Friday, 19 December 2014

Eating rats and lice?


Ratting: The New Sport in the Trenches. This image shows Canadian troops engaged in a rat hunt at Ploegsteert Wood near Ypres during March 1916.  Image credit:

Much has been written about soldiers’ food during the Great War. It seems that troops were fed better in 1914 than by the end of the conflict. Meat rations were steadily reduced and by 1916 flour was so scarce that bread was made from dried ground turnips.   


 A canned broth containing sliced turnips, carrots and potatoes, made by the Aberdeen-based Maconochie Company and used as a ration in the field was generally detested.


British troops receiving dinner rations from field kitchens in the Ancre area of the Somme, 1916. Hot food was not supplied to front line soldiers until late 1915 and even then was by no means a regular occurrence. Photo from the collection of the Imperial War Museums, © IWM, Q 1582  

Inevitably the food was cold by the time that it reached men in the trenches. No doubt in many cases it did not reach them for days when the lines of communication and supply were disrupted by enemy shelling.  



Private Joseph Marker came from Budleigh Salterton. He enlisted at Exeter on 10 December 1915 and joined the Devonshire Regiment.  His remarkable story is told in detail in ‘The Great War at Fairlynch’ exhibition.  Image credit: Celia Marker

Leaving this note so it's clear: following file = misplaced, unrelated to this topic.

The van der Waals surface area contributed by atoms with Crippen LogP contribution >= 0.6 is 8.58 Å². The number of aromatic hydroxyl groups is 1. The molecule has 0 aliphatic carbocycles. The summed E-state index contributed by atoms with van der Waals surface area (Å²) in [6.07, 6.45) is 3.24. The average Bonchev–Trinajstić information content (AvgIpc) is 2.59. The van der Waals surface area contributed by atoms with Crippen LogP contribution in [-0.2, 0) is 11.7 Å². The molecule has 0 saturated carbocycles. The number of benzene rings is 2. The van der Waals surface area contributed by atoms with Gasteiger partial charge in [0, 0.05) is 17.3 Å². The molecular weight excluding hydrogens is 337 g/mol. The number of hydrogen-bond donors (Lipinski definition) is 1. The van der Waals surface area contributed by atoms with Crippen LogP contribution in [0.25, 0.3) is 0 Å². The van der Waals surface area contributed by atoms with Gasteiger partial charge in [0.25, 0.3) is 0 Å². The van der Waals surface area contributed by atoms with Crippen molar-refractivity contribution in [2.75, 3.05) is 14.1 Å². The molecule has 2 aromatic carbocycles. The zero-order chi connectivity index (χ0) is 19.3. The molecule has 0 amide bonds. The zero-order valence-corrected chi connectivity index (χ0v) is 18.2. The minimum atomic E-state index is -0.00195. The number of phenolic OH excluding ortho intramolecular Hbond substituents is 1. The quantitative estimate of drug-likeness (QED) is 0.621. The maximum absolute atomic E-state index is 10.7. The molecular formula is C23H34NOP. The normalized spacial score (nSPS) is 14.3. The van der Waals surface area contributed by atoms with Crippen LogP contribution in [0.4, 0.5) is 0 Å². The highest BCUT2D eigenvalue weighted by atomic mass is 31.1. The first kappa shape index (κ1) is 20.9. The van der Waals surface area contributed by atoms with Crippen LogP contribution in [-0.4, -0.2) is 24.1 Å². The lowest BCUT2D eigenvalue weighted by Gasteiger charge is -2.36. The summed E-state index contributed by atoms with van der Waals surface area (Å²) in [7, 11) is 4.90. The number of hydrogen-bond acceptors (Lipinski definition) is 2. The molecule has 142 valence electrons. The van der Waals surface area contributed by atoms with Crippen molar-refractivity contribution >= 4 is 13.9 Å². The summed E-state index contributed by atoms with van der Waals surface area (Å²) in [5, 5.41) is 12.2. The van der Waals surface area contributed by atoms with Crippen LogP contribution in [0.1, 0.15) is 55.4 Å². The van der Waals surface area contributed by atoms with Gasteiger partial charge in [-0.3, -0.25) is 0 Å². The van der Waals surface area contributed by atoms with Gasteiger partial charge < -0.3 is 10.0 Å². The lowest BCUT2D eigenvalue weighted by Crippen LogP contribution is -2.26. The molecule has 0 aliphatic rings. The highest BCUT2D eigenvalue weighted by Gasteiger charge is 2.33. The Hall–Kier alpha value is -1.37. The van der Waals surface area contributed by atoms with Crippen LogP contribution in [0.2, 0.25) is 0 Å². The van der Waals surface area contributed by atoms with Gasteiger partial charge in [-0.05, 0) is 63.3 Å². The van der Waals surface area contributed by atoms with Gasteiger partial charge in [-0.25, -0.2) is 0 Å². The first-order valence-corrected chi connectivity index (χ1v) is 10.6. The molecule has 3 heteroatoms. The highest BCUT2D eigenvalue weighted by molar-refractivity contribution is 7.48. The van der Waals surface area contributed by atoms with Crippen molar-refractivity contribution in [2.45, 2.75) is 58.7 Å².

Occasionally, the question has arisen as to whether famished British soldiers were reduced to eating rats. 

This must surely have been a rare occurrence, but one piece of testimony worth noting comes from Celia Marker, whose grandfather joined the Devonshire Regiment. "When I was a little girl he mentioned eating rats whilst he was serving in France!" she recalled on the   Wartime Memories Project website

It is true that rat infestation was widespread as a result of the unhygienic environment in the trenches, and the rats were often larger than usual.  But it was known that rats were in the habit of feeding on dead or even wounded bodies, making them unlikely to tempt even the hungriest man. 
Lice infestation was equally common, and was a frequent cause of an infectious disease known as trench fever.  George Watson, in his memoirs kept at Fairlynch Museum, described his return home on leave, his clothing “wet and lousy, full of lice and their eggs” much to the horror of his mother. “The lice were killed by crushing between the thumb nails.  Even when the clothing had been washed the lice grew again from the eggs still in the clothing.”

Black humour was often found to be the only way of coping with the miseries of trench life.  Even the lice could raise a smile.  “One  chap  saw  the  Quartermaster  Sergeant,” recalled George Watson. ‘Can I  'ave a new shirt  Quarters?’  he asked.  ‘What's wrong  with  your  other  one?’ asked  Q.  ‘There's eggs all t'way up t'seams,’  the man replied. ‘Well  go and  get a collop o' bacon and 'ave a good do’, the Quartermaster joked.”

‘The Great War at Fairlynch’ 2015 exhibition at Budleigh Salterton’s very special museum! Reviews included: “Wonderful display on WW1, informative, bright and relevant. Well done!! 


No comments:

Post a Comment